Last fall, Nancy requested that I make a quilt for Elissa, who is going to spend a Semester at Sea starting in September.
But her specifications were somewhat unusual. First, the size. She wanted something "bigger than a twin, but less than a queen". This is because Elissa has a queen-size bed at home, but the beds on the ship are twin size.
Next, she wanted to provide all the fabrics! As she explained: "All the fabrics are from Tanzania. We support a school there (Mwereni School in Moshi), for hot lunch program, water borehole, and farm projects. We go every other year to see progress and friends, and are gifted each time with a traditional fabric. The two red fabrics are traditional Masai fabrics that were given to us on safari to keep warm!!".
So between the size requirement and the pre-defined fabrics (and their patterns!), we had quite a challenge on our hands.
But Nancy had some clear ideas for the design. Some of the fabrics had images of various African animals in a range of sizes; she wanted these to be prominently featured. There were several others that she wanted to use as borders. Then there was a beautiful fabric with a large (30" x 41") stylized baobab tree. We went back and forth with layouts and dimensions. (By the way: did I mention she lives in L.A.? So everything was done via email and photos and Excel designs.) We pretty quickly decided that this would need to be a two-sided quilt, as the baobab was too big and beautiful to either cut up or not use at all.
So by some careful measuring of the animals, and after rejecting a number of design possibilities, we came up with this for the front:
....and this for the back:
Totally says "Africa"! The finished quilt is 52 x 74, but amazingly, there are only 43 pieces in total!
When the fabrics arrived at my house and I opened them, I was bewildered. Nancy had said that she was given "red fabrics by the Masai...", but she sent me some plaids! There had to be a mistake. So I went to Google and typed in "Masai plaid" and found many references (here is one). Yes....the Masai make fabrics featuring plaid patterns!!! Who knew????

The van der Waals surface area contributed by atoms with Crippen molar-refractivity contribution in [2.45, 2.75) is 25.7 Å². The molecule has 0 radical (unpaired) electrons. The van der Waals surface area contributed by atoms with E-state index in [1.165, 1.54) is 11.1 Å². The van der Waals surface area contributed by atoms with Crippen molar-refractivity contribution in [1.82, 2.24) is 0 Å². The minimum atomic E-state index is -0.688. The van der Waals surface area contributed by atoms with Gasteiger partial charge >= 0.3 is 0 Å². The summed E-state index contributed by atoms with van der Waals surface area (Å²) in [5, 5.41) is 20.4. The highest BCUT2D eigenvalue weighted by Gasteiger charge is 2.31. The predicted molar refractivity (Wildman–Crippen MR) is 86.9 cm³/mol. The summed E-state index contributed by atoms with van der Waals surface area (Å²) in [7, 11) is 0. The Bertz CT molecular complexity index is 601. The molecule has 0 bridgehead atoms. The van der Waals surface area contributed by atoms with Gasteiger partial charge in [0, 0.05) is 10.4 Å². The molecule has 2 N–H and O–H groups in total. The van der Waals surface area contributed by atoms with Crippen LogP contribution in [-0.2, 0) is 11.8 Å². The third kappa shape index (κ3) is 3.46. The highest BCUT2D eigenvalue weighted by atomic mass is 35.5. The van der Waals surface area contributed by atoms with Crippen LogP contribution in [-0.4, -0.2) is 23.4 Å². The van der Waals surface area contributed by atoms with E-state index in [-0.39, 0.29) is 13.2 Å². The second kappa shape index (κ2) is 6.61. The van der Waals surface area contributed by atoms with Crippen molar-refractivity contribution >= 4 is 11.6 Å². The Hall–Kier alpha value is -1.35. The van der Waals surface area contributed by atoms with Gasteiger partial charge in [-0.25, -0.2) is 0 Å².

Notice that the plaids on the front and back are two slightly different patterns and colors. And these were made of almost yarn-like threads; much heavier than the other fabrics, which are traditional cotton.
As I mentioned above, due to their different sizes, the animal prints had to be fussy cut. Since we wanted the plaids to be the sashing, I also had to fussy cut each horizontal and vertical strip (again, different sizes!), so that the plaid-lines would flow seamlessly around each animal (and around the tree on the flip side). Not easy, and there were a few mistakes that had to be redone. Luckily, there was enough fabric to accommodate.
Which was not true of most of the others. There was only ONE of each of the animals....extra careful measuring and cutting there! The blue zebra fabric (front, top and bottom inner borders), had 3 vertical repeats, but to get the size we wanted, these two had to cut into the third. So again, no margin for error.
The outer border on the front: this was another strip of fabric (sort of like a medallion), with these borders and a centered orange decoration. So there were 4 "corner" pieces (i.e., they contained the border plus the 90 degree bends) . These were carefully cut. The rest of the borders were cut and pieced to make the correct lengths, and to fit in with the corners.
The border on the back was a similar fabric: borders, plus an inner pattern of flowers, except a) it did not contain those "corner" pieces, and b) it had some strange words written along the edges. Again, I had to fussy cut and piece to get enough fabric to fill the desired lengths and width.
Quilting: between the size of the quilt, the bulkiness due to the plaid fabric, and the design layout (e.g., large baobab), I was unable to quilt this myself. So I had Maureen do it at Quilter's Heaven. We choose to use green-red-gold variegated thread, and to do straight line quilting in a 4" grid. These combined to highlight and replicate the plaids on both sides.
And about those words:
It is Swahili and means "All these are inspired"!
This is truly a great way to describe Nancy and Elissa: Inspired and inspiring!
Safari ya salama, Elissa!